Orthodox Jews can be classified on the basis of their accommodation to secular education and culture. Among those who reluctantly accept the secular education of their children only because of state or national standards and requirements, the “rejection of science” strategy is particularly evident when it comes to those aspects of science that are viewed as incompatible with Torah. Thus one of the most prominent Orthodox rabbinical figures of the past generation, Moshe Feinstein, suggested the following solution when addressing the problem of the presentation of the theory of evolution and the related issue ofthe age ofthe universe in secular textbooks:

“Textbooks of secular studies that contain matters of heresy [kefirah] with respect to the creation ofthe world are certainly books of sectarianism [minut] that are forbidden to be taught. It is necessary to see to it that the secular studies teachers do not teach from them to students. Ifit is not possible to obtain other books, it is necessary to tear out those pages from the textbooks.”21

Indeed, some Jewish schools, particularly ultra-Orthodox ones, follow this advice and tear out textbook pages dealing with the theory of evolution.22 Twentieth-century Orthodox attitudes to education are summarized by Gerald Schroeder, an Orthodox Jewish scientist whose writings will be discussed below:

“My son … had been taught to relate to the Bible in its most literal sense, and so for him, and for many of his teachers, the age of the universe is exactly the age derived from the generations as they are listed in the Bible. For them, the cosmological estimate of the age of the universe, some 15 billion years, is a preposterous fiction.”23

This rejectionist strategy also has implications outside the realm of education. For example, there have been protests by ultra-Orthodox Jews against an Israeli company, Tara Dairy, for its use of images of dinosaurs in an advertising campaign.

* Although those who reject evolution because of its incompatibility with Torah appear to be adopting a position identical to that of many Christian fundamentalists, it is important to note that Orthodox Jews, whether or not they treat the theory of evolution or the related issue of the age of the universe as “a preposterous fiction;’ are united in their opposition to Christian creationism. Although there are some points that Orthodox Jews and Christian creationists might agree upon-for example, that the Hebrew Bible was revealed by God-these Jews clearly want to distance themselves from the Christian fundamentalists.26 The main reason for this attitude is that creationism is based on the King James Bible and not on traditional Jewish texts, which incorporate the cumulative perspectives obtained from traditional Torah commentaries.27 Fundamentalism and creationism have been decried by Orthodox Jews as “nonsense”28 and “a grave error:’29 Another Orthodox writer described as “frightening” any suggestion that Orthodox Judaism might be aligned with Christian fundamentalism.30 Orthodox critics of creationism would agree with American Jewish philosopher Norbert Samuelson’s opinion that “even when read literally, these revered [biblical] texts do not say what Christian ‘creationists’ say that they mean.”31 The antagonism of the Orthodox toward fundamentalists may also be attributed in part to the specifically Christian nature of the Creation Research Society, which, after some debate, required its members to acknowledge Jesus Christ as their savior.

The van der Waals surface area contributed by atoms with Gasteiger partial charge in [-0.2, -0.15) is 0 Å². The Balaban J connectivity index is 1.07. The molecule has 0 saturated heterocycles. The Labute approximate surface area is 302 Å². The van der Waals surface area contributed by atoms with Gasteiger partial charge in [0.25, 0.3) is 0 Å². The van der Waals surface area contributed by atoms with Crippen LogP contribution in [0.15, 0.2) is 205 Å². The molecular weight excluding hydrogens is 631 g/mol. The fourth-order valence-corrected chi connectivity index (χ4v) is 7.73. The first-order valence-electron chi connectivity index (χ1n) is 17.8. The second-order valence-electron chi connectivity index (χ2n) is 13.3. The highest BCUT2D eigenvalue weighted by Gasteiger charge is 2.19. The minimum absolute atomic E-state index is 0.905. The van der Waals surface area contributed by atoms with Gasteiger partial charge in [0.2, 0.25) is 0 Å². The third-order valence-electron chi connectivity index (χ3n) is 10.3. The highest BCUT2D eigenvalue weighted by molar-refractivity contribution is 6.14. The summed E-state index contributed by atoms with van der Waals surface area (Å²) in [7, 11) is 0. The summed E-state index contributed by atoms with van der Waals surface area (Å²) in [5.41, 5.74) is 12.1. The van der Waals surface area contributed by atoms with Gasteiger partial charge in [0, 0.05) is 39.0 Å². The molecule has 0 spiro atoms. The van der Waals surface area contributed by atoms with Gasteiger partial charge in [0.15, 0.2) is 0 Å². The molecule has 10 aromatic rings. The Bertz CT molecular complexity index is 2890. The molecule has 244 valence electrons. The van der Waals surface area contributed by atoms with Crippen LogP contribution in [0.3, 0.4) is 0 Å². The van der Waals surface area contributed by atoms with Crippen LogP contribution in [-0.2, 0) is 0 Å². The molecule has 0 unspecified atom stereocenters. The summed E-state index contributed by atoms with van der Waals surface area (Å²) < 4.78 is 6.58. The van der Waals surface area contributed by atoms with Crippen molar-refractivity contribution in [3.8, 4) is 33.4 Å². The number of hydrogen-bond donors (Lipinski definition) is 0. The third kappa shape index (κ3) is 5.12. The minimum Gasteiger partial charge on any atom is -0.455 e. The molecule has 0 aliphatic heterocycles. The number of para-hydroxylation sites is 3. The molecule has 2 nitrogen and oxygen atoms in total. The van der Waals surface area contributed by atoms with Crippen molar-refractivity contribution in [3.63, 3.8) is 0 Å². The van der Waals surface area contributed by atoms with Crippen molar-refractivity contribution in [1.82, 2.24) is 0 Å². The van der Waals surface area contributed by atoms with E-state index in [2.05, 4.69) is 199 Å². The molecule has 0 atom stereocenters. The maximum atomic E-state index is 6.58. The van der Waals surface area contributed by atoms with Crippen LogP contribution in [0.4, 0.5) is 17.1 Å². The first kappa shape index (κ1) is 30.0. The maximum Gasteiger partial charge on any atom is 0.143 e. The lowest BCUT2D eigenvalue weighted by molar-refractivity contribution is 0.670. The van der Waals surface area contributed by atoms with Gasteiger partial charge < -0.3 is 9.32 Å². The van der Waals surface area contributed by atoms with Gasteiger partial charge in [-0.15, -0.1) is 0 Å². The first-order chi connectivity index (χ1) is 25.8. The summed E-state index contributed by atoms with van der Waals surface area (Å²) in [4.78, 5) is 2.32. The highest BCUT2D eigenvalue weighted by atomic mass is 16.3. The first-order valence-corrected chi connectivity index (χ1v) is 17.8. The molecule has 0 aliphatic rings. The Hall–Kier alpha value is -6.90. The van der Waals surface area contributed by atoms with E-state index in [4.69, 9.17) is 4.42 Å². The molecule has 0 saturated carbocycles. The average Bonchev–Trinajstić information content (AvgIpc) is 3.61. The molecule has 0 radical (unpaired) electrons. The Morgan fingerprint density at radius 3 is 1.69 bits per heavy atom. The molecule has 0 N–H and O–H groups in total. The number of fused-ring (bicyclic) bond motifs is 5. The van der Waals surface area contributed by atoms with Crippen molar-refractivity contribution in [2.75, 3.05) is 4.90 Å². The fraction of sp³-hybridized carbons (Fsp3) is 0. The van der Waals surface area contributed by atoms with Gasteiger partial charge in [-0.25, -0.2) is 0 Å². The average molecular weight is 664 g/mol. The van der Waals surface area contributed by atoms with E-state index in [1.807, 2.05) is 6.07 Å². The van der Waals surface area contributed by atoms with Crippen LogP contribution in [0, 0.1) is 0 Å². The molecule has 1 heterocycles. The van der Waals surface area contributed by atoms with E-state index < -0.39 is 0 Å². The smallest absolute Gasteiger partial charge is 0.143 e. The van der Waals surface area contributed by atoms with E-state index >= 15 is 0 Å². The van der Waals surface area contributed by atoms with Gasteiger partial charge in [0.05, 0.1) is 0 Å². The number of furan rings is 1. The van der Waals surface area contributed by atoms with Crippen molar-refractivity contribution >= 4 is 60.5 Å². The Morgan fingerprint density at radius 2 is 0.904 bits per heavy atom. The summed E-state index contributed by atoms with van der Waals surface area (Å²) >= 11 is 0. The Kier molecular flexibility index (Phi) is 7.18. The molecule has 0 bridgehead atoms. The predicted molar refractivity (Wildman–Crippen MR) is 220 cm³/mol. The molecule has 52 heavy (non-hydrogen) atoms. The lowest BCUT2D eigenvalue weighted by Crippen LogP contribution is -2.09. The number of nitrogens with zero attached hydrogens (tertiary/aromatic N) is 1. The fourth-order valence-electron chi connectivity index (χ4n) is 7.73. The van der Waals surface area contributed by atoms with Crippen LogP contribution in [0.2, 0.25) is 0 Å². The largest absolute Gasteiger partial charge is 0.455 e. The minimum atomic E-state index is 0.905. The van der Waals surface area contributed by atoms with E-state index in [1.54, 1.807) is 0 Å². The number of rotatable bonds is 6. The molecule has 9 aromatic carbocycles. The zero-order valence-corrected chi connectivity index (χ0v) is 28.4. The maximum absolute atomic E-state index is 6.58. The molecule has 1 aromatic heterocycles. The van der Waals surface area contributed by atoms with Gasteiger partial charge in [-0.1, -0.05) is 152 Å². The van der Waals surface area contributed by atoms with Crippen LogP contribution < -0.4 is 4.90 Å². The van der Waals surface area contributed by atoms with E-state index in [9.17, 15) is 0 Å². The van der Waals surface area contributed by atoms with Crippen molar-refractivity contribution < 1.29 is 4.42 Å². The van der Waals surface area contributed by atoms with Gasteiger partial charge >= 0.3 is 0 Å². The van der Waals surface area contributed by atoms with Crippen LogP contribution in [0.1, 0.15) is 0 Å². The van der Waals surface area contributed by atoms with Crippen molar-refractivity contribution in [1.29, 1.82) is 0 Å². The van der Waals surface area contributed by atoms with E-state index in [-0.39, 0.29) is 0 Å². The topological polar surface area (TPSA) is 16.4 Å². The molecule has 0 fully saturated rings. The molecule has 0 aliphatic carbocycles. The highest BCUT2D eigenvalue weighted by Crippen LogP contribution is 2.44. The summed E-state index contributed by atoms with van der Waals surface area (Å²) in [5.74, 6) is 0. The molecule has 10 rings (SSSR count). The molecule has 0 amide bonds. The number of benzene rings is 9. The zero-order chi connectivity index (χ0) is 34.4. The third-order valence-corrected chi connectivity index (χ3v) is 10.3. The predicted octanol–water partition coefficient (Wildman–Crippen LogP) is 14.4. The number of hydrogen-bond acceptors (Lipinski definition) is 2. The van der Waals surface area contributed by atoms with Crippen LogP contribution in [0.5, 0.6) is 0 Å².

* Unlike Feinstein, some Orthodox Jews do not wish to ignore or suppress discussion of the theory of evolution within their community, bur rather seek to engage evolution with arguments. Moreover, in having to contest the theory at a time when it is generally accepted by the scientific community, they also have to respond to critics like author A. N. Wilson who claim that they are crackpots.33 Thus Rabbi Aharon Lichtenstein, a leading thinker in the contemporary Modern Orthodox camp, states that:

“confronted by evident contradiction [between Torah and science], one would …initially strive to ascertain whether it is apparent or real …whether indeed the methodology of madda [science] does inevitably lead to a given conclusion, and … whether … Torah can be interpreted … so as to avert a collision.”34

Following Lichtenstein’s advice to test the conclusions of science, a number of writers have sought to demonstrate defects in the scientific argument for evolution. Some of the arguments against the scientific basis of the theory of evolution are fairly technical in nature, while others are more popular and rhetorical. This strategy is likely to appeal to a wide public, for critics of evolution are riding a wave of skepticism…

* A related concern of many Orthodox thinkers is that science is constantly in flux and offers an incomplete understanding of reality, whereas the Torah is unchangeable and perfect. Thus Elliot Pines has stated that the Torah

“is written by G-d, and as such it is a complete description of reality. Science[‘s] … subject matter is … not reality but a man-made model of reality…. The Torah, though packaged in a finite form, is Reality in all its infinity. Science is a model of Reality, and as such, despite delusions of grandeur, is as finite as the brain of Man. No matter how far it progresses, even if perfected within its limitations, it reflects an approximation to an infinitesimal speck of reality . . . all objective conflicts between Torah and Science, arise from this intrinsic fact.”42